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Fixation devices for anterior shoulder instability



Over the past 40 years, advances in the development of anchors and sutures have contributed to the improvement in surgical outcomes for treatment of shoulder instability. Important choices in surgery when treating instability include the use of knotless versus knotted suture anchors, and bony versus soft tissue reconstruction techniques.


A literature review was conducted to evaluate the history of instability of the shoulder and the results of specific fixation techniques including bony and soft tissue reconstructions as well as knotted and knotless suture anchors.


As knotless suture anchors have continued to grow in popularity since their development in 2001, many studies have compared this newer technique to that of the standard knotted suture anchors. In general, these studies have demonstrated no difference in patient-reported outcome measures between the two options. Additionally, the choice of bony versus soft tissue reconstructions is patient specific as it depends on the specific pathology or combination of injuries.


In each surgery performed for shoulder instability, it is vitally important that we try to restore normal anatomy. The normal anatomy is best established by knotted mattress sutures. However, loop laxity and tear through by the sutures in the capsule can eliminate this restoration, increasing risk of failure. Knotless anchors may allow better soft tissue fixation of the labrum and capsule to the glenoid, but without complete restoration of normal anatomy.


Historically, shoulder instability was addressed surgically with open procedures utilizing drill holes and silk sutures [25]. Over the past 40 years, advances in the development of anchors and sutures have contributed to the ease of surgery and improved outcomes. This opinion article discusses the use of varied fixation devices in the management of shoulder instability.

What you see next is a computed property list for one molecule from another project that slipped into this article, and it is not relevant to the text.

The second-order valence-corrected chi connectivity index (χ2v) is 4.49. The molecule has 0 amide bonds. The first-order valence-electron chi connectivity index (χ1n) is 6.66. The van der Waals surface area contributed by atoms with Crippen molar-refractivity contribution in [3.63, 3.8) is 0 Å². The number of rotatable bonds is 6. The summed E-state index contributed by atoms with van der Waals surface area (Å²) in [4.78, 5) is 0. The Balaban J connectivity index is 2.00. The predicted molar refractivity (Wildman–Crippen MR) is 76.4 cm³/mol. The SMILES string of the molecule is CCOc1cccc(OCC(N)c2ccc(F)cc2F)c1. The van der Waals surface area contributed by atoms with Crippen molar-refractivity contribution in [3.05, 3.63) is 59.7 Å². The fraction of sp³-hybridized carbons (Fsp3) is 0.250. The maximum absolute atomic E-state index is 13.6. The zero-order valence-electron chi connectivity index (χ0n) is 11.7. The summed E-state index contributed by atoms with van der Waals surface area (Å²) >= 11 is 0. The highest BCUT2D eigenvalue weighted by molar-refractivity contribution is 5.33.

History of anterior instability

The most common direction of glenohumeral instability is anterior which makes up greater than 90% of all dislocations [14]. Anterior glenohumeral instability is usually the result of a traumatic injury, and will produce a variety of lesions, including labral and capsule avulsion defects, ligamentous tearing or increased laxity, and glenoid or humeral bone loss [2]. Prior to Perthes and then to Bankart in 1923, recurrent dislocation of the shoulder joint had been attributed to abnormal laxity of the capsule and weakness of the shoulder muscles [4]. However, in his 1923 article Bankart famously described a defect in the anteroinferior glenoid labrum and inferior glenohumeral ligament as a potential cause of recurrent anterior dislocation [4]. Since the introduction of this concept, a multitude of soft tissue and bony procedures have been described for the treatment of anterior glenohumeral instability [14].